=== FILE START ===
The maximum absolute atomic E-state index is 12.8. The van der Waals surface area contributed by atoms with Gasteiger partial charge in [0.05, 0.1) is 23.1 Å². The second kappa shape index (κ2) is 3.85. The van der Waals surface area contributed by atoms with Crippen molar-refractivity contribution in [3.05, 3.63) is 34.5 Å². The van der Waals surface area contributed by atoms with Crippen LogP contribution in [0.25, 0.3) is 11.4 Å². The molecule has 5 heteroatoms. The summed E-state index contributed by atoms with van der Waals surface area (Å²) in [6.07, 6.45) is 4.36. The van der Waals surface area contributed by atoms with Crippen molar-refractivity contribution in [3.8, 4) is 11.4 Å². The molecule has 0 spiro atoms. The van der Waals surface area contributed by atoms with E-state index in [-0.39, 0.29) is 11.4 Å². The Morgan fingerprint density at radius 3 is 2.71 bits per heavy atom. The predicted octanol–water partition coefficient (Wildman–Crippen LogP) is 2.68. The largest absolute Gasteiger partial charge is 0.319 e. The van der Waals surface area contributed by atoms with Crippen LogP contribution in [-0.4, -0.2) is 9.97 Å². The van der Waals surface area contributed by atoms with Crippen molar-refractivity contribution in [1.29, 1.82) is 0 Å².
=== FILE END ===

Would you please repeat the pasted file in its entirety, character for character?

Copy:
The maximum absolute atomic E-state index is 12.8. The van der Waals surface area contributed by atoms with Gasteiger partial charge in [0.05, 0.1) is 23.1 Å². The second kappa shape index (κ2) is 3.85. The van der Waals surface area contributed by atoms with Crippen molar-refractivity contribution in [3.05, 3.63) is 34.5 Å². The van der Waals surface area contributed by atoms with Crippen LogP contribution in [0.25, 0.3) is 11.4 Å². The molecule has 5 heteroatoms. The summed E-state index contributed by atoms with van der Waals surface area (Å²) in [6.07, 6.45) is 4.36. The van der Waals surface area contributed by atoms with Crippen molar-refractivity contribution in [3.8, 4) is 11.4 Å². The molecule has 0 spiro atoms. The van der Waals surface area contributed by atoms with E-state index in [-0.39, 0.29) is 11.4 Å². The Morgan fingerprint density at radius 3 is 2.71 bits per heavy atom. The predicted octanol–water partition coefficient (Wildman–Crippen LogP) is 2.68. The largest absolute Gasteiger partial charge is 0.319 e. The van der Waals surface area contributed by atoms with Crippen LogP contribution in [-0.4, -0.2) is 9.97 Å². The van der Waals surface area contributed by atoms with Crippen molar-refractivity contribution in [1.29, 1.82) is 0 Å².